A Montgomery County, Pennsylvania, judge ruled Monday that Bill Cosby’s deposition in his sexual assault accuser’s long-settled civil lawsuit against him can be used as evidence in his upcoming criminal trial.
Cosby’s attorneys argued in November that the judge should not allow the deposition to be used in the criminal case because, they claimed, former Montgomery County District Attorney Bruce L. Castor Jr. promised not to prosecute the 79-year-old Cosby in exchange for his cooperation with Andrea Constand‘s lawsuit.
The deposition became public in July 2015, prompting Castor’s successors at the DA’s office to quietly re-open Constand’s case, and they were key in the decision to charge the comedian last December. (Constand’s suit was settled in 2006.)
Cosby is charged with three counts of aggravated indecent assault for allegedly drugging and sexually assaulting Constand, a 43-year-old former Temple University employee, at his mansion in Ekins Parks, Pennsylvania, in January 2004. Cosby has pleaded not guilty to the charges and has denied similar allegations from more than 50 women.
“This Court concludes that there was neither an agreement nor a promise not to prosecute, only an exercise of prosecutorial discretion, memorialized by the February 17, 2005 press release,” Montgomery County Judge Steven O’Neill wrote in his six-page order Monday.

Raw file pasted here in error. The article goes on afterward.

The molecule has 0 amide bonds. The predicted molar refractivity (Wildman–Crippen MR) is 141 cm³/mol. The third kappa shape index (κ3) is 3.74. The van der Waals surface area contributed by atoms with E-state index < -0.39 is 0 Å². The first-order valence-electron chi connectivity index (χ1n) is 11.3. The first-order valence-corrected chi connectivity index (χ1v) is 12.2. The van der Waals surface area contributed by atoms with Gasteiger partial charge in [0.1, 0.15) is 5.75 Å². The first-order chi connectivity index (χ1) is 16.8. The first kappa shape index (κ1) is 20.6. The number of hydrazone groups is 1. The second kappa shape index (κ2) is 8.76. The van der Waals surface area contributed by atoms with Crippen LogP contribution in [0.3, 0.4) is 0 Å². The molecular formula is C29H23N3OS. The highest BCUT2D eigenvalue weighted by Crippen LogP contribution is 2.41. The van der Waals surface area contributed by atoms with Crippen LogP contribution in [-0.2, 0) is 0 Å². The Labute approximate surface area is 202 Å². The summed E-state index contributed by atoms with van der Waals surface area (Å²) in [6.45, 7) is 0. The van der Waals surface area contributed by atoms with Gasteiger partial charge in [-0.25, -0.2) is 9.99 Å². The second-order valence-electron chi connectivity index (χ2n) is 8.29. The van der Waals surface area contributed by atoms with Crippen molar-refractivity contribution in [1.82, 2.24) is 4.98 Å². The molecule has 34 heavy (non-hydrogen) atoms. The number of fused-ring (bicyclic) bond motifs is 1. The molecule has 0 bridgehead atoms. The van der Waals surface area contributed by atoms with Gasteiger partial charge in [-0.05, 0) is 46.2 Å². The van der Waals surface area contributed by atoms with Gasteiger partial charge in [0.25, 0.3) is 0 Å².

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This is the second time Cosby’s attorneys have raised the issue of Castor’s alleged promise not to prosecute Cosby. It was the subject of two days of hearings in February when Castor himself took the stand. After that hearing, O’Neill ruled Castor’s testimony was “not credible” and refused to dismiss the case.
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O’Neill elaborated on that in Monday’s order, saying there were “numerous inconsistencies” in Castor’s testimony and writings on the issue. (Castor could not be reached for comment.)
Cosby’s spokesman, Andrew Wyatt, had no comment on the ruling. Montgomery County District Attorney Kevin Steele said he was happy with the judge’s decision to allow the deposition.
“Allowing the jury to hear Mr. Cosby’s deposition testimony is another step forward in this case and will aid the jury in making its determination,” Steele said. “It’s important that we are able to present all of the evidence available, and Judge O’Neill’s ruling allows us to make this evidence part of the upcoming trial.”
Cosby’s trial is scheduled to begin in June.